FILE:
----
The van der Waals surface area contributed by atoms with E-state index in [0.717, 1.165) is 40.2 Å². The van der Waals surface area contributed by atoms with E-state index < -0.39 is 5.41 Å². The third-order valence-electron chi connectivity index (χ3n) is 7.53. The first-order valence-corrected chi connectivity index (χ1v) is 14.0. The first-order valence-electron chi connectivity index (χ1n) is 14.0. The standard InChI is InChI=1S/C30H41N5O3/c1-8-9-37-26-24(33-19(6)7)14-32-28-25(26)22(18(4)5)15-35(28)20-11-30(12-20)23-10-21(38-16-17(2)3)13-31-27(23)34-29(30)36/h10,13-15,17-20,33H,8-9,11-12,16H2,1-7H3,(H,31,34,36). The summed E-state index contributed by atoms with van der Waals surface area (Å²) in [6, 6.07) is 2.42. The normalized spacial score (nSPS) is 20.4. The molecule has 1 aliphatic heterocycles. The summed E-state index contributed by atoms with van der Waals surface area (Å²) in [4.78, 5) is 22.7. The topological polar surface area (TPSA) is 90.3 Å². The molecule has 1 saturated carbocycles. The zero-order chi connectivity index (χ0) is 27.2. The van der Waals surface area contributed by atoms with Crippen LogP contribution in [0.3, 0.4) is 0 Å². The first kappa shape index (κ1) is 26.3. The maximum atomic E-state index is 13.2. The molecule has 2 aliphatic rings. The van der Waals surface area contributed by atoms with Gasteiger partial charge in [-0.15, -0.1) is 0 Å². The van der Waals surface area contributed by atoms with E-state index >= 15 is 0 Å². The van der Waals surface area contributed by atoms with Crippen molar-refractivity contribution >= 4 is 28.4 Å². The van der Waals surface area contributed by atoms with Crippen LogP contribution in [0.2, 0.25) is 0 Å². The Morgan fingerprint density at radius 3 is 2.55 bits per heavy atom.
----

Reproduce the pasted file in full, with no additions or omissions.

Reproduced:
The van der Waals surface area contributed by atoms with E-state index in [0.717, 1.165) is 40.2 Å². The van der Waals surface area contributed by atoms with E-state index < -0.39 is 5.41 Å². The third-order valence-electron chi connectivity index (χ3n) is 7.53. The first-order valence-corrected chi connectivity index (χ1v) is 14.0. The first-order valence-electron chi connectivity index (χ1n) is 14.0. The standard InChI is InChI=1S/C30H41N5O3/c1-8-9-37-26-24(33-19(6)7)14-32-28-25(26)22(18(4)5)15-35(28)20-11-30(12-20)23-10-21(38-16-17(2)3)13-31-27(23)34-29(30)36/h10,13-15,17-20,33H,8-9,11-12,16H2,1-7H3,(H,31,34,36). The summed E-state index contributed by atoms with van der Waals surface area (Å²) in [6, 6.07) is 2.42. The normalized spacial score (nSPS) is 20.4. The molecule has 1 aliphatic heterocycles. The summed E-state index contributed by atoms with van der Waals surface area (Å²) in [4.78, 5) is 22.7. The topological polar surface area (TPSA) is 90.3 Å². The molecule has 1 saturated carbocycles. The zero-order chi connectivity index (χ0) is 27.2. The van der Waals surface area contributed by atoms with Crippen LogP contribution in [0.3, 0.4) is 0 Å². The first kappa shape index (κ1) is 26.3. The maximum atomic E-state index is 13.2. The molecule has 2 aliphatic rings. The van der Waals surface area contributed by atoms with Gasteiger partial charge in [-0.15, -0.1) is 0 Å². The van der Waals surface area contributed by atoms with E-state index >= 15 is 0 Å². The van der Waals surface area contributed by atoms with Crippen molar-refractivity contribution >= 4 is 28.4 Å². The van der Waals surface area contributed by atoms with Crippen LogP contribution in [0.2, 0.25) is 0 Å². The Morgan fingerprint density at radius 3 is 2.55 bits per heavy atom.